But I also learned that my knowledge of Emptiness can be tricky and elusive. Misunderstood, it can seem quite nihilistic. The human mind wants to assign qualities that are inherent in, or permanently affixed to objects of perception. Therefore, our mind wants the word “Emptiness” to be a noun endowed with the positive eternal qualities like, for example, the ninety-nine attributes of Allah. We want to regard Emptiness in the same way we would the ultimate truths of other religions such as God, Brahmin, Allah, the Tao, and Wakantanka.

But unlike these ultimate truths, the Emptiness of Buddhism connotes the absence of such permanent qualities. Emptiness, I learned, neither implied a permanent creator God and human soul, nor did it imply “nothingness.” Rather it simply pointed to a ‘middle way’ insight into the existential reality – impermanence and interdependence – of all phenomena. Stated negatively, it simply pointed to the existential fact that all things lack the property of “inherent existence.”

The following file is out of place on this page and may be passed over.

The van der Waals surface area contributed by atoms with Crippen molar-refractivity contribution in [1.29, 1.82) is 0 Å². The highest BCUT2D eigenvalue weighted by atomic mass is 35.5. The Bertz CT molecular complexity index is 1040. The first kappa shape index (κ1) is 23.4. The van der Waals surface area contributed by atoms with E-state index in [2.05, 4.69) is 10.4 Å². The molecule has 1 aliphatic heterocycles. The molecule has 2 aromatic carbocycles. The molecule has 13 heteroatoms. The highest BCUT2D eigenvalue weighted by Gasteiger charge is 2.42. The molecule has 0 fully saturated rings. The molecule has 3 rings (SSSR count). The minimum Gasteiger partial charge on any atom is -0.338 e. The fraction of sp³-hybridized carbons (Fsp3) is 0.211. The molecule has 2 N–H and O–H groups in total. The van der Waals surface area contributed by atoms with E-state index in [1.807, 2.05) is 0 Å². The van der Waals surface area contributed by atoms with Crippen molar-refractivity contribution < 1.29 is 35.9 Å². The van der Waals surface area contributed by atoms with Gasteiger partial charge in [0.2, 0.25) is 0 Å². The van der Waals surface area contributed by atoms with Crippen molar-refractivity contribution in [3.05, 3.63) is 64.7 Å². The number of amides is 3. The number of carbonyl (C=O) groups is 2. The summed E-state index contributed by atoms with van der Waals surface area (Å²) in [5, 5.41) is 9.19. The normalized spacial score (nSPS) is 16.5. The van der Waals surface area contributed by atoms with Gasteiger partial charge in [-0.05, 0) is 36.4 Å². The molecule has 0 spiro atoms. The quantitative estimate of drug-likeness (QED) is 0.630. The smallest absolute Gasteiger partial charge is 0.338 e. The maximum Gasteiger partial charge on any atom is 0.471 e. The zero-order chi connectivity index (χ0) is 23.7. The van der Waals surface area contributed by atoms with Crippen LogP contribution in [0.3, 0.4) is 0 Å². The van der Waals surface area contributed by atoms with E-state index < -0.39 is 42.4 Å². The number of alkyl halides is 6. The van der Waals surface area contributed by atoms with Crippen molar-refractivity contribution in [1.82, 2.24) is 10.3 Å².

Liberation, Breathing, and Enlightenment

One of the features of Buddhism that intrigued me the most is the proposition that all beings have the capacity to become liberated and enlightened beings. All beings, they say, have Buddha Nature – the potential to become a Buddha. Humans have a unique opportunity because we experience just enough suffering and we have just enough intelligence to find our way out of the prison imposed by our ignorance. According to the Buddha, this birthright is not bestowed on us by a single creator or God. Rather it arises from the interdependent, causal capacity of our consciousness to evolve into infinitely wise and compassionate beings.

Phra Ajan Jerapunyo, Abbot of Watkungtaphao, Thailand – Photo: Wikimedia, Cc.3.0

Phra Ajan Jerapunyo, Abbot of Watkungtaphao, Thailand – Photo: Wikimedia, Cc.3.0